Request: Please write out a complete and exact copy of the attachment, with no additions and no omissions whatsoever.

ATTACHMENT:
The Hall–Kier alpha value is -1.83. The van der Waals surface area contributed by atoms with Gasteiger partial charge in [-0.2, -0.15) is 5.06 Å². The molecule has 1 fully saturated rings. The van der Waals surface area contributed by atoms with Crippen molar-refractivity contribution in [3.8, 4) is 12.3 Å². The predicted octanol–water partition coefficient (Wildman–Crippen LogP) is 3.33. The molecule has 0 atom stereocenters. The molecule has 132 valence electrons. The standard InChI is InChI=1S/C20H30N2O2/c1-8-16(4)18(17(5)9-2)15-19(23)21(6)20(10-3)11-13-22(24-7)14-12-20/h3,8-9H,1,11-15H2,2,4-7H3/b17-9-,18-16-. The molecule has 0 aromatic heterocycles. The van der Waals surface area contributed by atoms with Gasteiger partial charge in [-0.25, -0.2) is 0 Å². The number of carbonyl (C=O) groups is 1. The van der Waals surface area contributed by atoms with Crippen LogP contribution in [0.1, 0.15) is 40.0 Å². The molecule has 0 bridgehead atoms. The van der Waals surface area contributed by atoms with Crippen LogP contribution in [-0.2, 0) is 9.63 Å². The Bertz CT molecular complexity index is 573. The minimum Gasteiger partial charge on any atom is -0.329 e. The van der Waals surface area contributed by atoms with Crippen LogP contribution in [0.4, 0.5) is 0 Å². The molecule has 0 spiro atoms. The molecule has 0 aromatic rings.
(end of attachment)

The Hall–Kier alpha value is -1.83. The van der Waals surface area contributed by atoms with Gasteiger partial charge in [-0.2, -0.15) is 5.06 Å². The molecule has 1 fully saturated rings. The van der Waals surface area contributed by atoms with Crippen molar-refractivity contribution in [3.8, 4) is 12.3 Å². The predicted octanol–water partition coefficient (Wildman–Crippen LogP) is 3.33. The molecule has 0 atom stereocenters. The molecule has 132 valence electrons. The standard InChI is InChI=1S/C20H30N2O2/c1-8-16(4)18(17(5)9-2)15-19(23)21(6)20(10-3)11-13-22(24-7)14-12-20/h3,8-9H,1,11-15H2,2,4-7H3/b17-9-,18-16-. The molecule has 0 aromatic heterocycles. The van der Waals surface area contributed by atoms with Gasteiger partial charge in [-0.25, -0.2) is 0 Å². The number of carbonyl (C=O) groups is 1. The van der Waals surface area contributed by atoms with Crippen LogP contribution in [0.1, 0.15) is 40.0 Å². The molecule has 0 bridgehead atoms. The van der Waals surface area contributed by atoms with Crippen LogP contribution in [-0.2, 0) is 9.63 Å². The Bertz CT molecular complexity index is 573. The minimum Gasteiger partial charge on any atom is -0.329 e. The van der Waals surface area contributed by atoms with Crippen LogP contribution in [0.4, 0.5) is 0 Å². The molecule has 0 spiro atoms. The molecule has 0 aromatic rings.